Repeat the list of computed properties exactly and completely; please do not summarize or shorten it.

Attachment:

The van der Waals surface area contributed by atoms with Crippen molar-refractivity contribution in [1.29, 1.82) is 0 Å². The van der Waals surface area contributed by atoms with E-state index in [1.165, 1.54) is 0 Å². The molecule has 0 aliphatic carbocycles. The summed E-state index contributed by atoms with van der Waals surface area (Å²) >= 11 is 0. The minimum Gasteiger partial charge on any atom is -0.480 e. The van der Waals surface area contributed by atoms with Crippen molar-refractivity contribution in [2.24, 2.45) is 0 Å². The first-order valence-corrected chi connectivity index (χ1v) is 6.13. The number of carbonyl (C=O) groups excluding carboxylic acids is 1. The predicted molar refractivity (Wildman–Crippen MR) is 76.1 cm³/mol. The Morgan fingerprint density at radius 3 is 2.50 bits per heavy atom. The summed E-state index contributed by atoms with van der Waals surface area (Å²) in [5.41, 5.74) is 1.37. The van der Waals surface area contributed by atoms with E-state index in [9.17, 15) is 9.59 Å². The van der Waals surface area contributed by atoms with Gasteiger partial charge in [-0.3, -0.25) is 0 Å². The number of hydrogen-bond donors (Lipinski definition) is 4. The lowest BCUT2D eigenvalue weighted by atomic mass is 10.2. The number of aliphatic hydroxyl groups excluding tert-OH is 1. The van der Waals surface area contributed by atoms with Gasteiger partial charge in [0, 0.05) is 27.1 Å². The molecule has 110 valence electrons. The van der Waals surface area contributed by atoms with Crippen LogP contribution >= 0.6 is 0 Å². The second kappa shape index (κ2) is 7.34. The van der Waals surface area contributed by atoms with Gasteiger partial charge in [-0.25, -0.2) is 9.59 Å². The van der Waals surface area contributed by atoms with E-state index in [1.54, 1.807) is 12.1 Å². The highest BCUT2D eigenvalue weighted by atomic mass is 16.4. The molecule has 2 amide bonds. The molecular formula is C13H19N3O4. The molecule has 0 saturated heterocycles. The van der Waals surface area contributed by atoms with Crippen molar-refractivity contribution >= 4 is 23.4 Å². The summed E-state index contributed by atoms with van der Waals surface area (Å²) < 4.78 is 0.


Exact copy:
The van der Waals surface area contributed by atoms with Crippen molar-refractivity contribution in [1.29, 1.82) is 0 Å². The van der Waals surface area contributed by atoms with E-state index in [1.165, 1.54) is 0 Å². The molecule has 0 aliphatic carbocycles. The summed E-state index contributed by atoms with van der Waals surface area (Å²) >= 11 is 0. The minimum Gasteiger partial charge on any atom is -0.480 e. The van der Waals surface area contributed by atoms with Crippen molar-refractivity contribution in [2.24, 2.45) is 0 Å². The first-order valence-corrected chi connectivity index (χ1v) is 6.13. The number of carbonyl (C=O) groups excluding carboxylic acids is 1. The predicted molar refractivity (Wildman–Crippen MR) is 76.1 cm³/mol. The Morgan fingerprint density at radius 3 is 2.50 bits per heavy atom. The summed E-state index contributed by atoms with van der Waals surface area (Å²) in [5.41, 5.74) is 1.37. The van der Waals surface area contributed by atoms with E-state index in [9.17, 15) is 9.59 Å². The van der Waals surface area contributed by atoms with Gasteiger partial charge in [-0.3, -0.25) is 0 Å². The number of hydrogen-bond donors (Lipinski definition) is 4. The lowest BCUT2D eigenvalue weighted by atomic mass is 10.2. The number of aliphatic hydroxyl groups excluding tert-OH is 1. The van der Waals surface area contributed by atoms with Gasteiger partial charge in [0, 0.05) is 27.1 Å². The molecule has 110 valence electrons. The van der Waals surface area contributed by atoms with Crippen LogP contribution >= 0.6 is 0 Å². The second kappa shape index (κ2) is 7.34. The van der Waals surface area contributed by atoms with Gasteiger partial charge in [-0.25, -0.2) is 9.59 Å². The van der Waals surface area contributed by atoms with E-state index in [1.54, 1.807) is 12.1 Å². The highest BCUT2D eigenvalue weighted by atomic mass is 16.4. The molecule has 2 amide bonds. The molecular formula is C13H19N3O4. The molecule has 0 saturated heterocycles. The van der Waals surface area contributed by atoms with Crippen molar-refractivity contribution >= 4 is 23.4 Å². The summed E-state index contributed by atoms with van der Waals surface area (Å²) < 4.78 is 0.